The US has deployed an aircraft carrier to the Middle East to send a "clear and unmistakable message" to Iran.
National Security Adviser John Bolton said the administration was acting "in response to a number of troubling and escalatory indications and warnings".
The deployment of the warship was based on claims of a possible attack on US forces stationed in the region, unnamed US officials are quoted as saying.
Mr Bolton added that they would counter any attack with "unrelenting force".
In a statement, Mr Bolton said: "The United States is deploying the USS Abraham Lincoln Carrier Strike Group and a bomber task force to the US Central Command region to send a clear and unmistakeable message to the Iranian regime that any attack on United States interests or on those of our allies will be met with unrelenting force."
He added: "The United States is not seeking war with the Iranian regime. But we are fully prepared to respond to any attack, whether by proxy, the Islamic Revolutionary Guard Corps or regular Iranian forces."
The ship was already in Europe for war games with US allies that have been taking place since the end of April.
Preparing for war?
So far there is little detail from the Americans of the alleged Iranian actions that have prompted this warning nor of the specific US deployments under way.
It is not unusual for an aircraft carrier and its battle group to be sent to the Gulf. Reinforcing US land-based air assets in the region, albeit temporarily, is less routine.
Washington has itself been turning up the pressure on Iran over recent months; designating the Iranian Revolutionary Guard Corps a terrorist entity; toughening up oil sanctions and so on.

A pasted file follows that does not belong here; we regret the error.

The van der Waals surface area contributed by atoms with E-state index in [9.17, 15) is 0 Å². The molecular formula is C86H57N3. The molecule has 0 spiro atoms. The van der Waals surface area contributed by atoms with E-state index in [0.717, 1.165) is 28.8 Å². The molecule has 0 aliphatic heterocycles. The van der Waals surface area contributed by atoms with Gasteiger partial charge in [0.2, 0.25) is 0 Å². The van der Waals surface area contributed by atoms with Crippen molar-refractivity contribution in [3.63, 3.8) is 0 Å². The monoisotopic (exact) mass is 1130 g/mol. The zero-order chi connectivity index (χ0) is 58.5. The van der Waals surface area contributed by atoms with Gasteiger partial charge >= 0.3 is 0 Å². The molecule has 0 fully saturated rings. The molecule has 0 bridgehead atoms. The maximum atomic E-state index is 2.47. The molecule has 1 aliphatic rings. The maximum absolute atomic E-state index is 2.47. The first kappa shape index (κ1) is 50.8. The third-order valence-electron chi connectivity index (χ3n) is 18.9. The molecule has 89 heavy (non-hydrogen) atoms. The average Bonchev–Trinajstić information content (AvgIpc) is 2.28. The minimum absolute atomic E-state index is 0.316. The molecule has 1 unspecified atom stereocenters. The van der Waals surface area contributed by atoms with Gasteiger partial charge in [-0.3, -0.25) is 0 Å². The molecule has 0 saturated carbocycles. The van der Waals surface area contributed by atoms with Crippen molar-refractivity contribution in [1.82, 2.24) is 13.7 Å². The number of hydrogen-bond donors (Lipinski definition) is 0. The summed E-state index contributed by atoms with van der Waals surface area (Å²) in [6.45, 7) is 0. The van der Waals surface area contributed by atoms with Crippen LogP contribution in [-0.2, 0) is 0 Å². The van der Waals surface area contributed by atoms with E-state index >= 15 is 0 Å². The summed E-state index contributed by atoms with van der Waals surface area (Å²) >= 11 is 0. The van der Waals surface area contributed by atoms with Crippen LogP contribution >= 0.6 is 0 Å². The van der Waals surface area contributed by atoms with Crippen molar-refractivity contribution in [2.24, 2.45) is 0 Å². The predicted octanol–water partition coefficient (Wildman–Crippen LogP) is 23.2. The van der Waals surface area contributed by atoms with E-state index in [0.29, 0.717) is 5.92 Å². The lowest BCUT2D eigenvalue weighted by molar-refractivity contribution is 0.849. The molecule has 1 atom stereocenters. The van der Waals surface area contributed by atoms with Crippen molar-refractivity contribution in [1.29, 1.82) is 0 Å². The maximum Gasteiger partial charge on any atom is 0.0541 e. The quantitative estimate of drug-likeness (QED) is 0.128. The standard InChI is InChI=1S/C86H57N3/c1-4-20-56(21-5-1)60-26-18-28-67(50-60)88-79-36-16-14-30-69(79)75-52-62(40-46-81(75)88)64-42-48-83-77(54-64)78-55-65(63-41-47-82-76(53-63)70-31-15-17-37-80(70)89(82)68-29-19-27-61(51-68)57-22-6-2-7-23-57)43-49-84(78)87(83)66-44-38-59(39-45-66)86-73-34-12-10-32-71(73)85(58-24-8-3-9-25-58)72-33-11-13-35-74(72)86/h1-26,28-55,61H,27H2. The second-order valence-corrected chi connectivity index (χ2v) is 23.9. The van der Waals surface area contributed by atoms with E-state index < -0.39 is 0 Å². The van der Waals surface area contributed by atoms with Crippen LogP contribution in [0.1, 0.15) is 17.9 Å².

But the Trump administration's goal is unclear. Its spokesmen insist that they do not want war with Iran but they can also barely hide their enthusiasm for regime change in Tehran.
So is this US move an attempt to guarantee the existing, uneasy status quo ? Or is it an attempt to turn the screw even tighter?
Many critics of the administration fear a developing drumbeat towards a conflict which, they fear, could erupt either by accident or by design.
The deployment comes amid growing tensions between the US and Iran.
Secretary of State Mike Pompeo told reporters on a trip to Europe: "It is absolutely the case that we have seen escalatory actions from the Iranians and it is equally the case that we will hold the Iranians accountable for attacks on American interests."
He did not explain what he meant by "escalatory actions", however he added: "We have good reason to want to communicate clearly about how the Iranians should understand how we will respond to actions they may take."
What's the state of relations between America and Iran?
Last year President Donald Trump unilaterally withdrew from a landmark nuclear deal the US and other nations had agreed with Iran in 2015.
Under the accord, Iran had agreed to limit its sensitive nuclear activities and allow in international inspectors in return for sanctions relief.
And last month the White House said it would end exemptions from sanctions for five countries - China, India, Japan, South Korea and Turkey - that were still buying Iranian oil.
At the same time the US also blacklisted Iran's elite Revolutionary Guard Corps, designating it as a foreign terrorist group.
The Trump administration hopes to compel Iran to negotiate a "new deal" that would cover not only its nuclear activities, but also its ballistic missile programme and what officials call its "malign behaviour" across the Middle East.
The sanctions have led to a sharp downturn in Iran's economy, pushing the value of its currency to record lows, driving away foreign investors, and triggering protests.
Iran has repeatedly threatened to retaliate to the US measures by blocking the Strait of Hormuz - though which about a fifth of all oil consumed globally pass.